Kathy Wone testified that when she told Joe Price the morning after the murder that Robert would have fought back and asked if he heard anything like that, that Joe responded by making three stabbing motions accompanied by three grunts – as if to impart to Kathy Wone, fresh in her grief and hungry for any information to put her mind at rest – that that was exactly how he died. He knew exactly how Robert died and he did indeed grunt each time he was stabbed. He didn’t move, as we know from the stab wounds with surgical precision, but Robert Wone felt each one and let out a cry even if he couldn’t move.

              And when pressed by a mutual friend wanting to know more about the newspaper accounts of ‘tampering’, Joe Price told that friend, Tara Ragone, that ‘wiping up blood’ wasn’t tampering if one was ‘freaking out waiting for the ambulance.’ But Joe Price never told the police about wiping up blood – in fact he flatly denied it, just as he didn’t tell the police that he pulled the knife from Robert’s chest as he did to Tara Ragone and his friend Scott Hixson.

              He was telling these people that he knew exactly what happened to Robert Wone, and that he didn’t consider himself guilty of anything – but as he told the police, it was the ‘worst night of his life’ – pretty understandable if one sees a good friend stabbed three times and hears his cries, if one has to wipe up his good friend’s blood. A terrible night indeed. As one of his two partners, Victor said to police that night, “my life will never be the same.”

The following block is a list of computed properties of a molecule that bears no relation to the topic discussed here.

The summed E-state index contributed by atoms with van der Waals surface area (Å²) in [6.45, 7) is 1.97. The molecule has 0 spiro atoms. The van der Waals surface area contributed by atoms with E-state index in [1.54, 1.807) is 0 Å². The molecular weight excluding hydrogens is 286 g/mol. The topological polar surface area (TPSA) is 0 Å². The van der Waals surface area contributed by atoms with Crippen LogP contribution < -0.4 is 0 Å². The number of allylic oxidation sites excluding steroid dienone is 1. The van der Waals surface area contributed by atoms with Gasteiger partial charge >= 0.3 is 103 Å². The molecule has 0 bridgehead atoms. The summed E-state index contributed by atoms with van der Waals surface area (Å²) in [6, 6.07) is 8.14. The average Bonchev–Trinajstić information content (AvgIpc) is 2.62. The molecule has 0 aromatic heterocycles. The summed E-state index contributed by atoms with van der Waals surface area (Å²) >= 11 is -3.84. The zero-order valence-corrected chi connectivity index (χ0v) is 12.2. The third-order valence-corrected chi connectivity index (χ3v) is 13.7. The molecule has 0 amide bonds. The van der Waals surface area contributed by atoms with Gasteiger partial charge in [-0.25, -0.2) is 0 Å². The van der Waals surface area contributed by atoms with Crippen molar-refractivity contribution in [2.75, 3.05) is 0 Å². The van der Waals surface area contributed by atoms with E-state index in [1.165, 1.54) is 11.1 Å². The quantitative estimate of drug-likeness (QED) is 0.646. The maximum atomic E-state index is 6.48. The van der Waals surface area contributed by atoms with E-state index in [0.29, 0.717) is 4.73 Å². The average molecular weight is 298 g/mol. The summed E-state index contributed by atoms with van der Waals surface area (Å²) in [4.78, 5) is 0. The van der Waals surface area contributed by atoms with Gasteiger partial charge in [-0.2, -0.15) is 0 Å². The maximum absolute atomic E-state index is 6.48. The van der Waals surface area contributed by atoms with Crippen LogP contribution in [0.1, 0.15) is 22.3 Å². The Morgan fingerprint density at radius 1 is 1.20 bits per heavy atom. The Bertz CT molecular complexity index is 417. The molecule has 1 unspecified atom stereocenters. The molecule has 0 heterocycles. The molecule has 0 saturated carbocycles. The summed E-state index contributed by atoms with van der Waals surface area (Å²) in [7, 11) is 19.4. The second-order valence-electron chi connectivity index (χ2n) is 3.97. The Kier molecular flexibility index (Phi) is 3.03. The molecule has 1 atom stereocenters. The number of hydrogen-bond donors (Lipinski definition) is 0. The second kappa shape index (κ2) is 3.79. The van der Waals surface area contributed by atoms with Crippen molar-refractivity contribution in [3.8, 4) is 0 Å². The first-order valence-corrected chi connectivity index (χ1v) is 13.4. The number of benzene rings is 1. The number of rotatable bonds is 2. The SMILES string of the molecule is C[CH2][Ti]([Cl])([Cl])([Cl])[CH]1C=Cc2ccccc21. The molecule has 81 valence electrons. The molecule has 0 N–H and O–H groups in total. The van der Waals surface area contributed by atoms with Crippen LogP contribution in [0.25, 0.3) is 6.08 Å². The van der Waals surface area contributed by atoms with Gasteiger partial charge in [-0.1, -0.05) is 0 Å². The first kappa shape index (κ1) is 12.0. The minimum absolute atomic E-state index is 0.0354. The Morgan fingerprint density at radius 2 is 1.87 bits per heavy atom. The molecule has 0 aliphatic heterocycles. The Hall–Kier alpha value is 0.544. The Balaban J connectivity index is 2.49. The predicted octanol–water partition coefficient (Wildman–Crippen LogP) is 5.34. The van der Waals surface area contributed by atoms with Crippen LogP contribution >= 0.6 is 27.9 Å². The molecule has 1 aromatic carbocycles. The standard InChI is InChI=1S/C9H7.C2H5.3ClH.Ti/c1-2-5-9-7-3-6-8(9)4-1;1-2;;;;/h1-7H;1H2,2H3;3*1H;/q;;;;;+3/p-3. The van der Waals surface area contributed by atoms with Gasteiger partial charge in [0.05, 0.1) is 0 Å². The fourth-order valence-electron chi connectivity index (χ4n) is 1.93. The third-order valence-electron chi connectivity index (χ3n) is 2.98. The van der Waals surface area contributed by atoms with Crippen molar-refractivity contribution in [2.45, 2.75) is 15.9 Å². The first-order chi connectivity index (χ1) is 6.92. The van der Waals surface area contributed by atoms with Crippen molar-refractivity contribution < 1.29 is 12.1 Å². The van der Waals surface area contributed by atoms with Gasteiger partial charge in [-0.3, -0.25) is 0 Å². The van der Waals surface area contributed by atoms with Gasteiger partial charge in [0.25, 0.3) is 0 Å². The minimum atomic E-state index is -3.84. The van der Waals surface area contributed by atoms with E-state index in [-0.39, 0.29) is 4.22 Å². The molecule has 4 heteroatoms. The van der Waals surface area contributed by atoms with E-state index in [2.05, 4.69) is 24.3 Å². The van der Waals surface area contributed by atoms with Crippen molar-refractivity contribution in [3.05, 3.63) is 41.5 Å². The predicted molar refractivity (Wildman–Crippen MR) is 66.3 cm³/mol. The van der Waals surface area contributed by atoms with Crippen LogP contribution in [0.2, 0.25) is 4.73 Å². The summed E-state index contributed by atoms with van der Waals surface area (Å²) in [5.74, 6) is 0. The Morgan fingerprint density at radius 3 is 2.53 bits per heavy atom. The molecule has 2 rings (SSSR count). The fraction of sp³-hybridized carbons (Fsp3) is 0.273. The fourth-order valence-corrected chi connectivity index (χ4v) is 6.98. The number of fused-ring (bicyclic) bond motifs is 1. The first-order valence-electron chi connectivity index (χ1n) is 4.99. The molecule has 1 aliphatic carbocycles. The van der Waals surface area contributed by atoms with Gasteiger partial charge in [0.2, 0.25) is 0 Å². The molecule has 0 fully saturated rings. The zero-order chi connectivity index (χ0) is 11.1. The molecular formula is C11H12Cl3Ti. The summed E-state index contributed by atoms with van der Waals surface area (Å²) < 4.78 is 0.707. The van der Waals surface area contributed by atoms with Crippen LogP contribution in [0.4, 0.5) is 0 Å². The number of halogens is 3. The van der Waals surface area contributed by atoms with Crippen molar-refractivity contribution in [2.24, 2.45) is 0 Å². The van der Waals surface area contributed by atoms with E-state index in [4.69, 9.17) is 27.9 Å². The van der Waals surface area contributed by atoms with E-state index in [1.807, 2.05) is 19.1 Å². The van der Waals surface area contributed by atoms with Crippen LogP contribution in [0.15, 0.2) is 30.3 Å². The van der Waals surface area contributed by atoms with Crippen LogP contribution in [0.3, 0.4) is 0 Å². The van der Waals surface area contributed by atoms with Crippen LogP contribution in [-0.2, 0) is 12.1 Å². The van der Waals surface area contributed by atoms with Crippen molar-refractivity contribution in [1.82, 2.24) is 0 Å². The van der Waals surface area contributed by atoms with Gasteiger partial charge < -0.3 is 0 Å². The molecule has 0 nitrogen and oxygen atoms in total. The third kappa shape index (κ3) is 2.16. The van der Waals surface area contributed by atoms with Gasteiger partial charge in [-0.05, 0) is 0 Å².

These are words of men who have gone through an ordeal – not that they are charged with Robert Wone’s murder, but at the very least witnesses to horrendous acts. And as at least to Joe Price, his hands were red with Robert Wone’s blood – not when the police arrived, and perhaps not even literally that night but it’s likely so, but certainly in the figurative speech: Joe Price has Robert Wone’s blood on his hands as he sits before you awaiting judgment.”

              • tucsonwriter
                06/23/2010 at 8:42 PM

                Wow. Powerful. I really believe Joe Price witnessed something and couldn’t compartmentalize it completely. There was a leaky partition there. Dylan Ward seems totally able to.

                I don’t understand the whole Michael Price did it scenario. Reading back stories…. I just don’t think Michael Price has the smarts. Dylan Ward has how many degrees? And has studied how many subjects? He has flat demeanor, was on prescription meds at the time, etc etc ET Cetera.

                I submit that the prosecution has been barking up the wrong tree with Michael Price. He seems like a party boy- good time guy. Not that bright.

                Its weird. Before reading this case I didn’t realize how a couple of people I know are pretty kinky. Like I know this guy who travels to Panama because he can women to do things there that they won’t here. Dylan Ward travels to Asian countries. He freaking looks like a…. on this website.

                • CDinDC (Boycott BP)
                  06/23/2010 at 8:50 PM

                  tusconwriter says: “Like I know this guy who travels to Panama because he can women to do things there that they won’t here.”

                  Ummm….if he has to travel out of teh country to get a woman to do something because women here won’t do it, it must be pretty off the wall. Perhaps your friend needs……help.

                  • Clio
                    06/23/2010 at 9:23 PM

                    So, TW, that’s why New Scotland in Panama failed in the 1690s: the locals were just too kinky for the colonists — b—-, please!

                    • tucsonwriter